Art Attack


When Stephen Breen tells you he's been good, you might want to take a cue from his old teachers: Keep an eye on him. He's a former Eagle Scout, goes to church and has a Pulitzer Prize. But a gleeful troublemaker lurks beneath his wholesome, Mom-and-apple-pie veneer.

It always has.

The Los Angeles-born, 27-year-old Huntington Beach High School alumnus admits he has lampooned his teachers and friends without the slightest qualm from the time he was in first grade.

"The teachers hated me," said Breen, who in April won the 1998 Pulitzer for editorial cartooning. "Well, not me. They just didn't like my drawings."

He remembers it was "a cool feeling" to put even his best friends on the cartoonist's rack. "I would draw the silly goings-on in the playground or the classroom," he says. "All my friends thought my drawings were funny."

In a recent chat from New Jersey, where he's been on staff at the 155,000-daily Asbury Park Press since 1994, Breen recalled: "They loved seeing themselves lampooned, and I loved seeing them laugh at the stuff."

In fact, some of his high school teachers laughed too. Lynn Aase still has a couple of Breen's cartoons stashed at home.

"You could see Steve was talented," says Aase, who teaches history and coaches the school's Model United Nations team, unbeaten state champs for 22 of the last 23 years.

Breen, who helped lead the team to a national championship in his senior year, credits Aase with fostering his love of current events.

But until the budding artist got to college at UC Riverside, it never dawned on him that he could earn a living making fun of the silly goings-on beyond the classroom.

Breen credits a college journalism professor, Bruce Reynolds, as the mentor who turned him onto editorial cartooning and the prospect of doing it professionally.

Before then, Breen said, his drawings took the form of gag cartoons strongly influenced by the style of Mad magazine and its cartoonists Mort Drucker and Don Martin. In college, he acquired new influences--especially Jeff MacNelly of the Chicago Tribune, "one of my idols," he said.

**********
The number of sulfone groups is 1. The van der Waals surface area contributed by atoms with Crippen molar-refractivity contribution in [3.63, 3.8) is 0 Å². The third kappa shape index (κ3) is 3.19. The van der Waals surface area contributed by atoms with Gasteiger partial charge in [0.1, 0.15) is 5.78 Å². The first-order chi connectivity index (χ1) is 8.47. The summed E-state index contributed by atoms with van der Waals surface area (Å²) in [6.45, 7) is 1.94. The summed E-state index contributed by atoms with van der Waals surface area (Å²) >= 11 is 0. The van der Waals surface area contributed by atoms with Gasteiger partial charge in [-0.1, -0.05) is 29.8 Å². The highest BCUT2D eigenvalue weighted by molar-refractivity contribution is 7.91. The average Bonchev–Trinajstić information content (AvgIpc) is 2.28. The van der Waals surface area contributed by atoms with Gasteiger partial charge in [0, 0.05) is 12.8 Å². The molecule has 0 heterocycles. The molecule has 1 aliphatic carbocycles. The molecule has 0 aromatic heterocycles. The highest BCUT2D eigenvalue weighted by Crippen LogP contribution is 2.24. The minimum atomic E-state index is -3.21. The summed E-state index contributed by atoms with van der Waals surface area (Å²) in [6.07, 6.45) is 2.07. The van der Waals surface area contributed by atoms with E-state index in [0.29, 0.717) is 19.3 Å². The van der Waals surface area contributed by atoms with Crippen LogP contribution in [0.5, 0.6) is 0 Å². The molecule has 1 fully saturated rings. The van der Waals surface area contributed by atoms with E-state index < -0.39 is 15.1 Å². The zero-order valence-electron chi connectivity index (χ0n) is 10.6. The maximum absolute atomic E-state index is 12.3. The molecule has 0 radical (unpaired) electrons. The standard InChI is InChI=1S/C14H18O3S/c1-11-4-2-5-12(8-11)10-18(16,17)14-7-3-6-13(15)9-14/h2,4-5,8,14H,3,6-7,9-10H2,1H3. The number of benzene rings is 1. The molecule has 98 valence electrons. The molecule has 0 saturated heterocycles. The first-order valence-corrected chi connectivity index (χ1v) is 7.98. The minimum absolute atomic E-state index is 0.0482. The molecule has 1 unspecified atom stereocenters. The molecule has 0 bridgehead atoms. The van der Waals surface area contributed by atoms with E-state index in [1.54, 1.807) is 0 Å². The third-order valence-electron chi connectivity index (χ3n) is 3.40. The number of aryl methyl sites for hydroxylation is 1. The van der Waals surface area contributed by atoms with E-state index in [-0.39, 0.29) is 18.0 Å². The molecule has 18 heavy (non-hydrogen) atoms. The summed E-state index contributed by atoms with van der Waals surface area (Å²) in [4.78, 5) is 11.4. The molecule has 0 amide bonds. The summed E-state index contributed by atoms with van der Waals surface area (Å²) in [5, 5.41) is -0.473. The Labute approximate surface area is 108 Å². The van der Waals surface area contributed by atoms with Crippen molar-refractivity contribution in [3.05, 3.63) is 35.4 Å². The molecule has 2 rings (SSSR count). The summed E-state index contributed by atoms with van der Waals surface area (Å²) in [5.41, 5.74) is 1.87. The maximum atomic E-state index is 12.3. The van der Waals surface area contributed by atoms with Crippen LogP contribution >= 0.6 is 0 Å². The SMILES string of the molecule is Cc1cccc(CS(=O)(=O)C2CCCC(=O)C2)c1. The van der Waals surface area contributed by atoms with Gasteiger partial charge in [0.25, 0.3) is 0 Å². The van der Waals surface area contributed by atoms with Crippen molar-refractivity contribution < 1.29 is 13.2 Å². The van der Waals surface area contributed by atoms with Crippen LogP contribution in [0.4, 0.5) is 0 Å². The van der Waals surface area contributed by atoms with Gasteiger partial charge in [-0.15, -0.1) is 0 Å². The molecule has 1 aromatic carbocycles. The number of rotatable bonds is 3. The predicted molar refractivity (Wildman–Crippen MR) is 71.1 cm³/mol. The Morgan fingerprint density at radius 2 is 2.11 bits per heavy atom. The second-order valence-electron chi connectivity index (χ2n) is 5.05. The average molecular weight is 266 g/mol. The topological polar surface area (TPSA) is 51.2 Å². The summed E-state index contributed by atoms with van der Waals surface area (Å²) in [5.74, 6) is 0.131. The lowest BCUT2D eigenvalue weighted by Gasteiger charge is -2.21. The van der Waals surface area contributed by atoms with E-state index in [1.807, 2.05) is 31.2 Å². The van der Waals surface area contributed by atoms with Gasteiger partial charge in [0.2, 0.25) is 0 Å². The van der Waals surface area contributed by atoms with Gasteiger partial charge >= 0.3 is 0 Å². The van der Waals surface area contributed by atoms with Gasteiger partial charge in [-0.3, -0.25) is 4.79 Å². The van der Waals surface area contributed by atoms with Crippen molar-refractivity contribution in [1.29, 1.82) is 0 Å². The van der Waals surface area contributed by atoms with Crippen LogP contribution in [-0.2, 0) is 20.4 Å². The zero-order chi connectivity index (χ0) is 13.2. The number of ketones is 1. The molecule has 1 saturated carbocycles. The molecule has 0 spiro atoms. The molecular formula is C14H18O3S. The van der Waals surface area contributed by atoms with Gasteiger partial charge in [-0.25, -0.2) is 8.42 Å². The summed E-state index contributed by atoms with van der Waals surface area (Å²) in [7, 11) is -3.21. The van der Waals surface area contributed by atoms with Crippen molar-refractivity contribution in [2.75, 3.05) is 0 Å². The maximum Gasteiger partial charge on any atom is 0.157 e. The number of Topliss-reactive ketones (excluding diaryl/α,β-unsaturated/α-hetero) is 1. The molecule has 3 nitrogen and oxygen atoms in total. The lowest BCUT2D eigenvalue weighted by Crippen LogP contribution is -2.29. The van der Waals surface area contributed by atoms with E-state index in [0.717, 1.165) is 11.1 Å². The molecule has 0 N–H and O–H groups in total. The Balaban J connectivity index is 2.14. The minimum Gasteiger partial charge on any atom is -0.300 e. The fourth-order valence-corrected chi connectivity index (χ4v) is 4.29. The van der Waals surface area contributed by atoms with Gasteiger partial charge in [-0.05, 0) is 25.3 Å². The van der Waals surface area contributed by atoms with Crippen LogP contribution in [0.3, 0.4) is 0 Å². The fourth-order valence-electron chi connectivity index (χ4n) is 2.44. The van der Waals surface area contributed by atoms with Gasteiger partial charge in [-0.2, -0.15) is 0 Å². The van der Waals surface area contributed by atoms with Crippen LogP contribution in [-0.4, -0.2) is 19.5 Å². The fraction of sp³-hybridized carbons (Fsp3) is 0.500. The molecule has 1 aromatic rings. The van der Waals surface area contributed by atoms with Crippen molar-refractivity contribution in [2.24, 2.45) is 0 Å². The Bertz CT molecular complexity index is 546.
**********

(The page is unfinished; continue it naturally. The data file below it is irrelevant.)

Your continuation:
"I see myself as this young kid who got terribly lucky," Breen added. "But I won't say I haven't worked hard."

Reynolds, a former executive editor of the Press-Enterprise in Riverside, said Breen's modest self-appraisal is typical, and somewhat misleading.

"Steve's a very smart guy," he said. "All you had to do was take one look at the cartoons he was drawing in college and you could see they were every bit as good or better than [the professional] cartoons I was buying."

Breen's final-exam paper for his journalism class illustrates the point. Reynolds has it framed and mounted on his wall.

At the time of the exam, Dow Corning--a $1.8-billion subsidiary of Corning Glass and Dow Chemical--was in the news because of the defective silicon breast implants it manufactured.

Breen handed in a cartoon of a giant treasure chest marked "PROFITS," overflowing with gold coins. Two male doctors--one in a white lab coat marked Dow Corning--are seated on top of the lid, like a pair of construction workers on their lunch break. Three women are standing in the foreground. One of them, pointing to where the doctors are perched, exclaims: "Nice chest!"

"I take no credit for Steve whatsoever," Reynolds said. "He's self-taught. He used college as his petri dish. To have the vision to put it all together at his age is remarkable."

Breen was a sophomore, refining his skills at the college weekly paper, the UC Riverside Highlander, when Newsweek ran a cartoon of his for the first time. It was about the collapse of the Soviet Empire.

Two Kremlin guards are talking to each other in Moscow's Red Square. The dome of the Kremlin looms behind them with K MARX printed on it like a wrap-around store sign. The caption reads: "Frankly, comrade, this change is taking place too fast for me."

When the Pulitzer jury recommended the three finalists for this year's prize in editorial cartooning to the board that decides the winner, Breen was not among them.

The three were Paul Conrad of the Los Angeles Times and the Tribune's MacNelly, both three-time winners already, and Joel Pett of the Lexington (Ky.) Herald-Leader.

"I knew I wasn't a finalist," said Breen, who was listed by the jury among the next three finishers. "So I really couldn't believe it when they picked me."

The Pulitzer board does not explain its decisions. One jury member has speculated, however, that the board wanted to give the prize to someone new but considered Pett too unconventional.

The prize, accompanied by a $5,000 check, is a giant arrow pointing to Breen as much as it points to his work. That can make a guy self-conscious when he's used to letting his cartoons do the talking.

"I definitely think there are many better cartoonists out there than me," Breen said. "There's a lot of them, like Jim Borgman at the Cincinnati Enquirer and [The Times'] Mike Ramirez."

Still, he's not about to do what Ving Rhames did. Rhames gave his Golden Globe award to fellow nominee Jack Lemmon, claiming Lemmon deserved it more. Breen is happy to keep his Pulitzer, and the check.

He's also glad to get back to his drawing board. The next cartoon, he figures, will be the sharpest way to cut to the quick. Because when he's good, well, he's gonna be bad.

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